Alzheimer's: walking for memory

Usually, I start my day with yoga, and then walk later in the day or evening.

Today I walked early, in the Alzheimer’s Association 3 mile Memory Walk.

By the time I got home, in time for lunch, I already had nine of my ten thousand steps for the day.


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It was a fun morning.

I went with Glenda Dyson. Her mother and mine are dorm mates in the Alzheimer’s unit at Carillon Assisted Living.

Glenda is also a customer of ours.  She advertises her store, Just the Thing, in Coffee News.  Just the Thing carries educational games and toys for children — and for their teachers and parents.

I first met Glenda when I was technology facilitator at Rockwell Elementary School.  She taught kindergarten.

Interestingly enough, another woman in our little group of Carillon walkers was also a former kindergarten teacher.  She taught 32 years and said she would have taught a few more years but retired so that she could spend more time caring for her mother.

Kindergarten teachers have the extreme patience and kindness that make them particularly good at taking care of mothers with Alzheimer’s.

In some ways, a person with Alzheimer’s is not unlike a small child.

Besides raising money for The Alzheimer’s Association, in order to find better treatments and hopefully a cure for Alzheimer’s, the value in a walk like this was the sheer emotional support it offers those going through this.

At least that was helpful for me.

A three mile walk gives you a little time to compare notes.

For example, I found that I’m not the only one who knows what it’s like to visit the ER three times in four days (and four times in two weeks) because a mother fell and hit her head.

This happens to a lot of people.

I will say that the pace was a little brisk for me.  I thought I walked pretty fast, but I don’t.  These ladies walked at a clip that had me huffing and puffing.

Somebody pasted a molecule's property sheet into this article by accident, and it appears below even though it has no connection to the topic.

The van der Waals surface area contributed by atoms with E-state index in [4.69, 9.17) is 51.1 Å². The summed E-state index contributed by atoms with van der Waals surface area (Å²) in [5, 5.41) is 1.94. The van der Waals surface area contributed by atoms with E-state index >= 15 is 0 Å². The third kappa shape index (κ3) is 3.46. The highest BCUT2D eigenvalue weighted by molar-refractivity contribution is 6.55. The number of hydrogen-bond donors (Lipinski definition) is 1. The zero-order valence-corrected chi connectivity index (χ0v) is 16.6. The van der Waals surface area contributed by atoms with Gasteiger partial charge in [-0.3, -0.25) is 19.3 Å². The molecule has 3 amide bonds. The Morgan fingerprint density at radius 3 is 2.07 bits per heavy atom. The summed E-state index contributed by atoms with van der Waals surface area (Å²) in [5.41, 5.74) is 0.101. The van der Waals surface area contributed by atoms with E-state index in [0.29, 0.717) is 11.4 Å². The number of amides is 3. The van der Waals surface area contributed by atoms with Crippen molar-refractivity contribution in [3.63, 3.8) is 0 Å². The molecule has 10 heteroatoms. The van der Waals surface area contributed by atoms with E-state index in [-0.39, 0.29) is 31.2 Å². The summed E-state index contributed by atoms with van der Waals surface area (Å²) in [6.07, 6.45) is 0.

In the Alzheimer’s unit, women dramatically outnumber the men — presumably because they live longer.  Maybe they live longer because they walk faster!

a memory walk

Took a pleasant walk tonight, right after dinner.  I needed a couple of miles in order to complete my daily 10k steps.

It was a perfect temperature for walking.  The soft rain kept people inside, and made the evening dark and quiet.  The slick streets reflected the glow of the street lamps. I remember seeing two students walk through the campus parking lot with umbrellas.  Other than that, I had the streets to myself.

Sometimes when I walk, I listen to audio books.  Sometimes I walk with my wife, or my dog.  But I often walk alone and listen to the sounds of the city, or the woods, and give myself space to think, or not think.  It’s good for my spirit, and better for my head, if I enjoy the time away from noise (especially my own noise).

I love walking this time of year.  When it’s too cold, or too wet, I walk in the mall, or even Walmart.  If it’s hot, I walk late at night, usually on dewey grass, after the earth has cooled.  But April, for me, is far from cruel; it’s one of those perfect months.